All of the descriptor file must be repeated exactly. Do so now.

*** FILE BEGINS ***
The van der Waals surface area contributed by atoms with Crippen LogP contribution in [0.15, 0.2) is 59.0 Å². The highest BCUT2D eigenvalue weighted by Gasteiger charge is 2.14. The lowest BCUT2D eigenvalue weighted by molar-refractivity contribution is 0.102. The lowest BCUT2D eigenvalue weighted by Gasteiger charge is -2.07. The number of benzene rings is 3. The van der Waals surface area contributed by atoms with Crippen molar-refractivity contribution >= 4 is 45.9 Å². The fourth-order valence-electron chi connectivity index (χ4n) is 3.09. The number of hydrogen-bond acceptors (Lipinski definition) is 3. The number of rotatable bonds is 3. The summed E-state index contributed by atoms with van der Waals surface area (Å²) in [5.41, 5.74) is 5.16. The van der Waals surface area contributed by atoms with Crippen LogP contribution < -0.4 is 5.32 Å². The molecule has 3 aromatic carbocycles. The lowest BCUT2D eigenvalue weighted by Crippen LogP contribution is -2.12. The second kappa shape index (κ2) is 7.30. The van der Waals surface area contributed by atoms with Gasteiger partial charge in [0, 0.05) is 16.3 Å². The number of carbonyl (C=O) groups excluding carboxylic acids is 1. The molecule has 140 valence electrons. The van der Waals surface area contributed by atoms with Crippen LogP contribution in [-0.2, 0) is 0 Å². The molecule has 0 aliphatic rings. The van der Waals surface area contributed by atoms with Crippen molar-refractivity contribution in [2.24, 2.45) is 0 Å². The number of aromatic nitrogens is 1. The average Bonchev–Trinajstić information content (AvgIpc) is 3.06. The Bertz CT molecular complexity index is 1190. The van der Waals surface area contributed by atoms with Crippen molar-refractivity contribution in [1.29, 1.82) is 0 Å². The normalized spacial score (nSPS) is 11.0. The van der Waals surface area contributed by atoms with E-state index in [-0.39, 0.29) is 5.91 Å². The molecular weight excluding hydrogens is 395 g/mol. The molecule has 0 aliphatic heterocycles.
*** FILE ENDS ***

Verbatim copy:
The van der Waals surface area contributed by atoms with Crippen LogP contribution in [0.15, 0.2) is 59.0 Å². The highest BCUT2D eigenvalue weighted by Gasteiger charge is 2.14. The lowest BCUT2D eigenvalue weighted by molar-refractivity contribution is 0.102. The lowest BCUT2D eigenvalue weighted by Gasteiger charge is -2.07. The number of benzene rings is 3. The van der Waals surface area contributed by atoms with Crippen molar-refractivity contribution >= 4 is 45.9 Å². The fourth-order valence-electron chi connectivity index (χ4n) is 3.09. The number of hydrogen-bond acceptors (Lipinski definition) is 3. The number of rotatable bonds is 3. The summed E-state index contributed by atoms with van der Waals surface area (Å²) in [5.41, 5.74) is 5.16. The van der Waals surface area contributed by atoms with Crippen LogP contribution < -0.4 is 5.32 Å². The molecule has 3 aromatic carbocycles. The lowest BCUT2D eigenvalue weighted by Crippen LogP contribution is -2.12. The second kappa shape index (κ2) is 7.30. The van der Waals surface area contributed by atoms with Gasteiger partial charge in [0, 0.05) is 16.3 Å². The number of carbonyl (C=O) groups excluding carboxylic acids is 1. The molecule has 140 valence electrons. The van der Waals surface area contributed by atoms with Crippen LogP contribution in [-0.2, 0) is 0 Å². The molecule has 0 aliphatic rings. The van der Waals surface area contributed by atoms with Crippen molar-refractivity contribution in [2.24, 2.45) is 0 Å². The number of aromatic nitrogens is 1. The average Bonchev–Trinajstić information content (AvgIpc) is 3.06. The Bertz CT molecular complexity index is 1190. The van der Waals surface area contributed by atoms with Crippen molar-refractivity contribution in [1.29, 1.82) is 0 Å². The normalized spacial score (nSPS) is 11.0. The van der Waals surface area contributed by atoms with E-state index in [-0.39, 0.29) is 5.91 Å². The molecular weight excluding hydrogens is 395 g/mol. The molecule has 0 aliphatic heterocycles.